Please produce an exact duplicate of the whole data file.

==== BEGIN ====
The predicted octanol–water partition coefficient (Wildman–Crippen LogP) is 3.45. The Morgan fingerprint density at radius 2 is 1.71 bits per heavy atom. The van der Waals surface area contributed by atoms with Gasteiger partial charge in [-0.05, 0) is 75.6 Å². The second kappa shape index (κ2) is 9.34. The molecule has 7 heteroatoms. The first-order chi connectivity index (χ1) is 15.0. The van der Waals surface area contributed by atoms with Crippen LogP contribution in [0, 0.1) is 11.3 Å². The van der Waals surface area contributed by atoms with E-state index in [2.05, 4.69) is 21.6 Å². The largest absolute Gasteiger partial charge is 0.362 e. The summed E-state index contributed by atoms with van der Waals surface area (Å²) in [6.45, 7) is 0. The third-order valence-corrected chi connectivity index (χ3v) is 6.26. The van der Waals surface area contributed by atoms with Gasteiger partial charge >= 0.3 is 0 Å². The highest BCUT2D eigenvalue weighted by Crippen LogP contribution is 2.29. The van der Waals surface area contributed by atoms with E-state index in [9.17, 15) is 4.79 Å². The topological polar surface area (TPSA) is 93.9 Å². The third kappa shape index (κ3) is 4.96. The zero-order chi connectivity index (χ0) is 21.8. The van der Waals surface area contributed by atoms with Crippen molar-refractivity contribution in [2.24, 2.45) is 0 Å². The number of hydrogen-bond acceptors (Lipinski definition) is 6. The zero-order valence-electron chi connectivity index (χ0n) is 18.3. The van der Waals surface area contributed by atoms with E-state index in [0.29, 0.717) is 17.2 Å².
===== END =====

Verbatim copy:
The predicted octanol–water partition coefficient (Wildman–Crippen LogP) is 3.45. The Morgan fingerprint density at radius 2 is 1.71 bits per heavy atom. The van der Waals surface area contributed by atoms with Gasteiger partial charge in [-0.05, 0) is 75.6 Å². The second kappa shape index (κ2) is 9.34. The molecule has 7 heteroatoms. The first-order chi connectivity index (χ1) is 15.0. The van der Waals surface area contributed by atoms with Crippen LogP contribution in [0, 0.1) is 11.3 Å². The van der Waals surface area contributed by atoms with E-state index in [2.05, 4.69) is 21.6 Å². The largest absolute Gasteiger partial charge is 0.362 e. The summed E-state index contributed by atoms with van der Waals surface area (Å²) in [6.45, 7) is 0. The third-order valence-corrected chi connectivity index (χ3v) is 6.26. The van der Waals surface area contributed by atoms with Gasteiger partial charge >= 0.3 is 0 Å². The highest BCUT2D eigenvalue weighted by Crippen LogP contribution is 2.29. The van der Waals surface area contributed by atoms with E-state index in [9.17, 15) is 4.79 Å². The topological polar surface area (TPSA) is 93.9 Å². The third kappa shape index (κ3) is 4.96. The zero-order chi connectivity index (χ0) is 21.8. The van der Waals surface area contributed by atoms with Crippen molar-refractivity contribution in [2.24, 2.45) is 0 Å². The number of hydrogen-bond acceptors (Lipinski definition) is 6. The zero-order valence-electron chi connectivity index (χ0n) is 18.3. The van der Waals surface area contributed by atoms with E-state index in [0.29, 0.717) is 17.2 Å².